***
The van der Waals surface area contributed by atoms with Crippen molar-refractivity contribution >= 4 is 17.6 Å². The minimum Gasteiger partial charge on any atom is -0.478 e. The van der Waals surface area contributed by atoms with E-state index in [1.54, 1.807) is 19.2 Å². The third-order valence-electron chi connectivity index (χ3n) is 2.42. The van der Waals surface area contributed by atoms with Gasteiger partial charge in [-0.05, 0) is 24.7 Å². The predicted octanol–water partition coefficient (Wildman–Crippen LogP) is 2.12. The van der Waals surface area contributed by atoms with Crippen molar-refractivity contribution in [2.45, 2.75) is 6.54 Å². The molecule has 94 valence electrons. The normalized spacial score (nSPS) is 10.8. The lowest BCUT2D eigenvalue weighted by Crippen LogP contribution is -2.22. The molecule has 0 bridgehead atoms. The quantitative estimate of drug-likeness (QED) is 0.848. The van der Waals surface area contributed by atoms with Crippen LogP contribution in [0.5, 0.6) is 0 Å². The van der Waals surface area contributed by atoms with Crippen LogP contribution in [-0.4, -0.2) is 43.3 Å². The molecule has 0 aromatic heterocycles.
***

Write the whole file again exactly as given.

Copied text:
The van der Waals surface area contributed by atoms with Crippen molar-refractivity contribution >= 4 is 17.6 Å². The minimum Gasteiger partial charge on any atom is -0.478 e. The van der Waals surface area contributed by atoms with E-state index in [1.54, 1.807) is 19.2 Å². The third-order valence-electron chi connectivity index (χ3n) is 2.42. The van der Waals surface area contributed by atoms with Gasteiger partial charge in [-0.05, 0) is 24.7 Å². The predicted octanol–water partition coefficient (Wildman–Crippen LogP) is 2.12. The van der Waals surface area contributed by atoms with Crippen molar-refractivity contribution in [2.45, 2.75) is 6.54 Å². The molecule has 94 valence electrons. The normalized spacial score (nSPS) is 10.8. The lowest BCUT2D eigenvalue weighted by Crippen LogP contribution is -2.22. The molecule has 0 bridgehead atoms. The quantitative estimate of drug-likeness (QED) is 0.848. The van der Waals surface area contributed by atoms with Crippen LogP contribution in [0.5, 0.6) is 0 Å². The van der Waals surface area contributed by atoms with Crippen LogP contribution in [-0.4, -0.2) is 43.3 Å². The molecule has 0 aromatic heterocycles.